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The outcome of an untreated fracture does largely depend on the nature of the fracture. There are many factors at play, including whether the fracture is open or closed, the stability on the fracture, and whether the leg is rested. A simple, stable fracture can often heal uneventfully without surgery. Splinting can be helpful in some cases. Pain management ...


4

If it's a clean fracture and the cat has sufficient time and nutrition to heal, it will just heal. If the cat is malnourished it will take longer to heal and the fractured bone hinders the cat even more in its search for food, possibly leading to starvation. If the bone isn't aligned or is disturbed during the healing process, the mended bone can become ...


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In human medicine, if you don't treat a broken bone, it might end healing on its own, albeit slower and more painfully, or it might never heal at all, the broken bones will continue to cause pain, and the limb will never be usable, at least as long as it continues to be untreated. It's also possible that even if the person chose to only delay treatment, that ...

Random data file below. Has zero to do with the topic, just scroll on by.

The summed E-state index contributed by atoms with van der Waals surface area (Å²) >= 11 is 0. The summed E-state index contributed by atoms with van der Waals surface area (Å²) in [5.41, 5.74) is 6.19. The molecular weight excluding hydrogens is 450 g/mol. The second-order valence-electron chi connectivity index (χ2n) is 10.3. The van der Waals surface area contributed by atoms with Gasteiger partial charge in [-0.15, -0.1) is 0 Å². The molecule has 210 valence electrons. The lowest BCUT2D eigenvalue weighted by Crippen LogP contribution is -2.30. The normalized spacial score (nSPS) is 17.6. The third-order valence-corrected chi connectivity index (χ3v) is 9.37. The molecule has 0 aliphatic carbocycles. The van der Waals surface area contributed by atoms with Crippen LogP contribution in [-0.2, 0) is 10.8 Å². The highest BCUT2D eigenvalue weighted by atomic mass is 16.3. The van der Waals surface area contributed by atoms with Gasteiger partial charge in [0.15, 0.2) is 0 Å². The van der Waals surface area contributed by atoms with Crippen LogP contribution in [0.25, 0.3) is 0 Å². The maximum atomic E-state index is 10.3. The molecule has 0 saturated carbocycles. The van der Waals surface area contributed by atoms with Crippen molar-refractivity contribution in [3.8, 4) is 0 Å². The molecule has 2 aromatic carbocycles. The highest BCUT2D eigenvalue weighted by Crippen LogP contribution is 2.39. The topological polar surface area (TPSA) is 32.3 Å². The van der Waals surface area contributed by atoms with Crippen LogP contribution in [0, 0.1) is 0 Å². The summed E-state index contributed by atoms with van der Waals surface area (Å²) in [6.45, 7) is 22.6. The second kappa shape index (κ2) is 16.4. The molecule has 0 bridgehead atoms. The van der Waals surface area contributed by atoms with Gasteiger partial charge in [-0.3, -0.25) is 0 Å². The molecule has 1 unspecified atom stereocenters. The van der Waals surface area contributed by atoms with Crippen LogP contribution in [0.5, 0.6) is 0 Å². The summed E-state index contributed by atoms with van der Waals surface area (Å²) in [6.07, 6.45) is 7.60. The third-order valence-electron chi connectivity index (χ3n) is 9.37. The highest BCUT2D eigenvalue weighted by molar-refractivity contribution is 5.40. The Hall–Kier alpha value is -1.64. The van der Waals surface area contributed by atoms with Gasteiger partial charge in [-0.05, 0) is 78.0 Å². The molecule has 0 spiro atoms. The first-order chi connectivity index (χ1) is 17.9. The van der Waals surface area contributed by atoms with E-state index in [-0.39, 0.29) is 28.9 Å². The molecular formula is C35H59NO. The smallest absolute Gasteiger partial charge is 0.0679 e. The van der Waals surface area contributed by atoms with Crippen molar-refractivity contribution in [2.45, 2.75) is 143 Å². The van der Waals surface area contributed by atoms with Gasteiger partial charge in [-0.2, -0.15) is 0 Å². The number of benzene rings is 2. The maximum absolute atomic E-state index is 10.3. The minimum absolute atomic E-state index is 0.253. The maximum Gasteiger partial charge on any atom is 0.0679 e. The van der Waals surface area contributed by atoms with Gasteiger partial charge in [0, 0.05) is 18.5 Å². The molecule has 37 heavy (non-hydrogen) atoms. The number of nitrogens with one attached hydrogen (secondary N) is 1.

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As @Harry V. suggested in a related post, the shards turned out to be bullet/pellet fragments. More specifically, they appear to be shards of a lead BB pellet. Radiology report: In the left proximal tibia and fibula there are highly comminuted fractures and mild displacement, moderate soft tissue swelling and a large amount of metal debris at the fracture ...


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In addition to the given answers, healing a horse's broken leg is usually combined with hanging the horse off the ceiling in a sling, so it is forced to rest its feet. This measurement would need to be done over roughly half a year, and many horses would pass away with a colic due to this. Also, amputation as mentioned below is questionable; horses live in ...


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I am a vet who sees a lot of cats each day. To examine a cat who tends to bite or scratch, there are a few things I do commonly: Go slow and gentle. Cats don't like sudden movement. Let the cat acclimatise to the exam room for a few minutes if possible. Avoid tugging them out their carrier - either let them come out on their own, or take the carrier apart ...


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